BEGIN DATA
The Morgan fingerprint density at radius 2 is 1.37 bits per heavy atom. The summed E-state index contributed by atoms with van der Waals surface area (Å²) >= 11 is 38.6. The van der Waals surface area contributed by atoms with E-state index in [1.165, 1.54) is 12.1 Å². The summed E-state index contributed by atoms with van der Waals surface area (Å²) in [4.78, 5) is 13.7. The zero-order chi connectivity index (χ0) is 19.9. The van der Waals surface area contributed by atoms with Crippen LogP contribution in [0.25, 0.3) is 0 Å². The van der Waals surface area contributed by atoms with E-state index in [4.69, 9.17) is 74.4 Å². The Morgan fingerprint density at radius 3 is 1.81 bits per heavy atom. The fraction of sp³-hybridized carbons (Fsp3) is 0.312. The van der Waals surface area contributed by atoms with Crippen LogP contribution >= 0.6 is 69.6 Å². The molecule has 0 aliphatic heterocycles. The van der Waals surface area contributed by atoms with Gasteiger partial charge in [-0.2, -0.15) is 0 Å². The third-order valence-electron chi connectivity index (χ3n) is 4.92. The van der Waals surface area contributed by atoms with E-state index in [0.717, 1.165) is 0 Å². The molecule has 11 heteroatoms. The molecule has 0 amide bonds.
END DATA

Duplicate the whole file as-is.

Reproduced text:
The Morgan fingerprint density at radius 2 is 1.37 bits per heavy atom. The summed E-state index contributed by atoms with van der Waals surface area (Å²) >= 11 is 38.6. The van der Waals surface area contributed by atoms with E-state index in [1.165, 1.54) is 12.1 Å². The summed E-state index contributed by atoms with van der Waals surface area (Å²) in [4.78, 5) is 13.7. The zero-order chi connectivity index (χ0) is 19.9. The van der Waals surface area contributed by atoms with Crippen LogP contribution in [0.25, 0.3) is 0 Å². The van der Waals surface area contributed by atoms with E-state index in [4.69, 9.17) is 74.4 Å². The Morgan fingerprint density at radius 3 is 1.81 bits per heavy atom. The fraction of sp³-hybridized carbons (Fsp3) is 0.312. The van der Waals surface area contributed by atoms with Crippen LogP contribution >= 0.6 is 69.6 Å². The molecule has 0 aliphatic heterocycles. The van der Waals surface area contributed by atoms with Gasteiger partial charge in [-0.2, -0.15) is 0 Å². The third-order valence-electron chi connectivity index (χ3n) is 4.92. The van der Waals surface area contributed by atoms with E-state index in [0.717, 1.165) is 0 Å². The molecule has 11 heteroatoms. The molecule has 0 amide bonds.